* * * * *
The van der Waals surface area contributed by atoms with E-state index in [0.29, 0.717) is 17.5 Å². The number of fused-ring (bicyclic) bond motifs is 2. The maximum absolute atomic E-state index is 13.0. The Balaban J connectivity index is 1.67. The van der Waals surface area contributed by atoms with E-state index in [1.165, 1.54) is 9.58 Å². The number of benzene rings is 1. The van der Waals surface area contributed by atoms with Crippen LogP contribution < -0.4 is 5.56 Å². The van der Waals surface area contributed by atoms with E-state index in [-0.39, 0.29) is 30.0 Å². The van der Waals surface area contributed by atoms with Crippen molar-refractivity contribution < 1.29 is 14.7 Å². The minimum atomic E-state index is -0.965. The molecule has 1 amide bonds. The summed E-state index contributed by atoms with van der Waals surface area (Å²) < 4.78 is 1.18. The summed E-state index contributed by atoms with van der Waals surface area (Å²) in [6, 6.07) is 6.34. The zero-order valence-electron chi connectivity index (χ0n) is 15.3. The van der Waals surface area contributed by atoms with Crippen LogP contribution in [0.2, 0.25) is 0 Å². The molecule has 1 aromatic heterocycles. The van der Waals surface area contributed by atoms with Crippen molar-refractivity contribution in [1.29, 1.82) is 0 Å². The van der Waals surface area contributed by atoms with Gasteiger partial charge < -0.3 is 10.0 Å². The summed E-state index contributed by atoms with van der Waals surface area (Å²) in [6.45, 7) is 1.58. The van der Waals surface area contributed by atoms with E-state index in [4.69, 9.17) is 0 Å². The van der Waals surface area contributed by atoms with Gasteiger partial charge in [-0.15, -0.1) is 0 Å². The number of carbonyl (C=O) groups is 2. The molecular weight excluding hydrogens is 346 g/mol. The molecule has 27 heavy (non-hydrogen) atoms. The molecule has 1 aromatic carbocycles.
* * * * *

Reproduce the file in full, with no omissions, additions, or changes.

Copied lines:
The van der Waals surface area contributed by atoms with E-state index in [0.29, 0.717) is 17.5 Å². The number of fused-ring (bicyclic) bond motifs is 2. The maximum absolute atomic E-state index is 13.0. The Balaban J connectivity index is 1.67. The van der Waals surface area contributed by atoms with E-state index in [1.165, 1.54) is 9.58 Å². The number of benzene rings is 1. The van der Waals surface area contributed by atoms with Crippen LogP contribution < -0.4 is 5.56 Å². The van der Waals surface area contributed by atoms with E-state index in [-0.39, 0.29) is 30.0 Å². The van der Waals surface area contributed by atoms with Crippen molar-refractivity contribution < 1.29 is 14.7 Å². The minimum atomic E-state index is -0.965. The molecule has 1 amide bonds. The summed E-state index contributed by atoms with van der Waals surface area (Å²) < 4.78 is 1.18. The summed E-state index contributed by atoms with van der Waals surface area (Å²) in [6, 6.07) is 6.34. The zero-order valence-electron chi connectivity index (χ0n) is 15.3. The van der Waals surface area contributed by atoms with Crippen LogP contribution in [0.2, 0.25) is 0 Å². The molecule has 1 aromatic heterocycles. The van der Waals surface area contributed by atoms with Crippen molar-refractivity contribution in [1.29, 1.82) is 0 Å². The van der Waals surface area contributed by atoms with Gasteiger partial charge < -0.3 is 10.0 Å². The summed E-state index contributed by atoms with van der Waals surface area (Å²) in [6.45, 7) is 1.58. The van der Waals surface area contributed by atoms with E-state index in [4.69, 9.17) is 0 Å². The van der Waals surface area contributed by atoms with Gasteiger partial charge in [-0.15, -0.1) is 0 Å². The number of carbonyl (C=O) groups is 2. The molecular weight excluding hydrogens is 346 g/mol. The molecule has 27 heavy (non-hydrogen) atoms. The molecule has 1 aromatic carbocycles.